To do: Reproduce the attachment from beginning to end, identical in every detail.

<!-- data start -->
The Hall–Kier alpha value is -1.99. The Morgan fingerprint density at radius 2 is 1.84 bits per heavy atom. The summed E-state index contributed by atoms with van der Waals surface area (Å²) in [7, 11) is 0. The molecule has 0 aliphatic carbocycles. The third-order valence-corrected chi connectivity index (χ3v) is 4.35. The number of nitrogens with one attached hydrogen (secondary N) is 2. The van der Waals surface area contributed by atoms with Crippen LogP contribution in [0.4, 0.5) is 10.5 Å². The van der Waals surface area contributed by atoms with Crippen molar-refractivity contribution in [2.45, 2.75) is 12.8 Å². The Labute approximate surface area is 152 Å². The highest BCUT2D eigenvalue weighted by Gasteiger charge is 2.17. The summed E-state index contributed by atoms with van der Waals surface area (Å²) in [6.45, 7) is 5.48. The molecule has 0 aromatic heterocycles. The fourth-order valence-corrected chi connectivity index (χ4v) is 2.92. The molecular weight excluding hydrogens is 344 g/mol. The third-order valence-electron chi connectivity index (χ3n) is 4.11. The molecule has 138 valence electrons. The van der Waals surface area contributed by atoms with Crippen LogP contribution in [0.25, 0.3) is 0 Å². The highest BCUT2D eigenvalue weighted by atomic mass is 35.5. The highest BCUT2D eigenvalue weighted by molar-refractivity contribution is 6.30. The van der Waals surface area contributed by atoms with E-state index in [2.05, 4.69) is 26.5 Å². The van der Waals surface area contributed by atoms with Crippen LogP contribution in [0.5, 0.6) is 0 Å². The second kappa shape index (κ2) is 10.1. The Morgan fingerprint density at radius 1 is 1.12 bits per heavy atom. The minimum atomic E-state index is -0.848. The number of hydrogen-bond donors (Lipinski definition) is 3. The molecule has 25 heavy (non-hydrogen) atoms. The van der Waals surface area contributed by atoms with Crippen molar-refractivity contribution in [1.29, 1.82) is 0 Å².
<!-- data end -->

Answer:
The Hall–Kier alpha value is -1.99. The Morgan fingerprint density at radius 2 is 1.84 bits per heavy atom. The summed E-state index contributed by atoms with van der Waals surface area (Å²) in [7, 11) is 0. The molecule has 0 aliphatic carbocycles. The third-order valence-corrected chi connectivity index (χ3v) is 4.35. The number of nitrogens with one attached hydrogen (secondary N) is 2. The van der Waals surface area contributed by atoms with Crippen LogP contribution in [0.4, 0.5) is 10.5 Å². The van der Waals surface area contributed by atoms with Crippen molar-refractivity contribution in [2.45, 2.75) is 12.8 Å². The Labute approximate surface area is 152 Å². The highest BCUT2D eigenvalue weighted by Gasteiger charge is 2.17. The summed E-state index contributed by atoms with van der Waals surface area (Å²) in [6.45, 7) is 5.48. The molecule has 0 aromatic heterocycles. The fourth-order valence-corrected chi connectivity index (χ4v) is 2.92. The molecular weight excluding hydrogens is 344 g/mol. The third-order valence-electron chi connectivity index (χ3n) is 4.11. The molecule has 138 valence electrons. The van der Waals surface area contributed by atoms with Crippen LogP contribution in [0.25, 0.3) is 0 Å². The highest BCUT2D eigenvalue weighted by atomic mass is 35.5. The highest BCUT2D eigenvalue weighted by molar-refractivity contribution is 6.30. The van der Waals surface area contributed by atoms with E-state index in [2.05, 4.69) is 26.5 Å². The van der Waals surface area contributed by atoms with Crippen LogP contribution in [0.5, 0.6) is 0 Å². The second kappa shape index (κ2) is 10.1. The Morgan fingerprint density at radius 1 is 1.12 bits per heavy atom. The minimum atomic E-state index is -0.848. The number of hydrogen-bond donors (Lipinski definition) is 3. The molecule has 25 heavy (non-hydrogen) atoms. The van der Waals surface area contributed by atoms with Crippen molar-refractivity contribution in [1.29, 1.82) is 0 Å².